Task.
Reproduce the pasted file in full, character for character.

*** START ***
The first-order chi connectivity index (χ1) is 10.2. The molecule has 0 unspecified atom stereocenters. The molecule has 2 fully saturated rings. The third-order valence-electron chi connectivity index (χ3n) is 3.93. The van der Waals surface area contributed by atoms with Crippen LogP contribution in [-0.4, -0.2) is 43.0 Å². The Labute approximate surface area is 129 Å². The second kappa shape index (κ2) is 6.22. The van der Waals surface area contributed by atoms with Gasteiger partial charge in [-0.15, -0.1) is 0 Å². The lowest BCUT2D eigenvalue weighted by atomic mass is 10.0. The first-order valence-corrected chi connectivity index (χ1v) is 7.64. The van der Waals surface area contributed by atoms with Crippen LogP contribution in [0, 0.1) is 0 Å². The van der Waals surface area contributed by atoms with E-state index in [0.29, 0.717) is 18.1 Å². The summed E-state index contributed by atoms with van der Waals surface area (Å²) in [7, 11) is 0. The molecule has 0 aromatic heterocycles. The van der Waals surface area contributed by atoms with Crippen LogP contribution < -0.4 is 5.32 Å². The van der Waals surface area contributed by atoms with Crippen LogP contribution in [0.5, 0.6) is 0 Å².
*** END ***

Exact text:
The first-order chi connectivity index (χ1) is 10.2. The molecule has 0 unspecified atom stereocenters. The molecule has 2 fully saturated rings. The third-order valence-electron chi connectivity index (χ3n) is 3.93. The van der Waals surface area contributed by atoms with Crippen LogP contribution in [-0.4, -0.2) is 43.0 Å². The Labute approximate surface area is 129 Å². The second kappa shape index (κ2) is 6.22. The van der Waals surface area contributed by atoms with Gasteiger partial charge in [-0.15, -0.1) is 0 Å². The lowest BCUT2D eigenvalue weighted by atomic mass is 10.0. The first-order valence-corrected chi connectivity index (χ1v) is 7.64. The van der Waals surface area contributed by atoms with Crippen LogP contribution in [0, 0.1) is 0 Å². The van der Waals surface area contributed by atoms with E-state index in [0.29, 0.717) is 18.1 Å². The summed E-state index contributed by atoms with van der Waals surface area (Å²) in [7, 11) is 0. The molecule has 0 aromatic heterocycles. The van der Waals surface area contributed by atoms with Crippen LogP contribution < -0.4 is 5.32 Å². The van der Waals surface area contributed by atoms with Crippen LogP contribution in [0.5, 0.6) is 0 Å².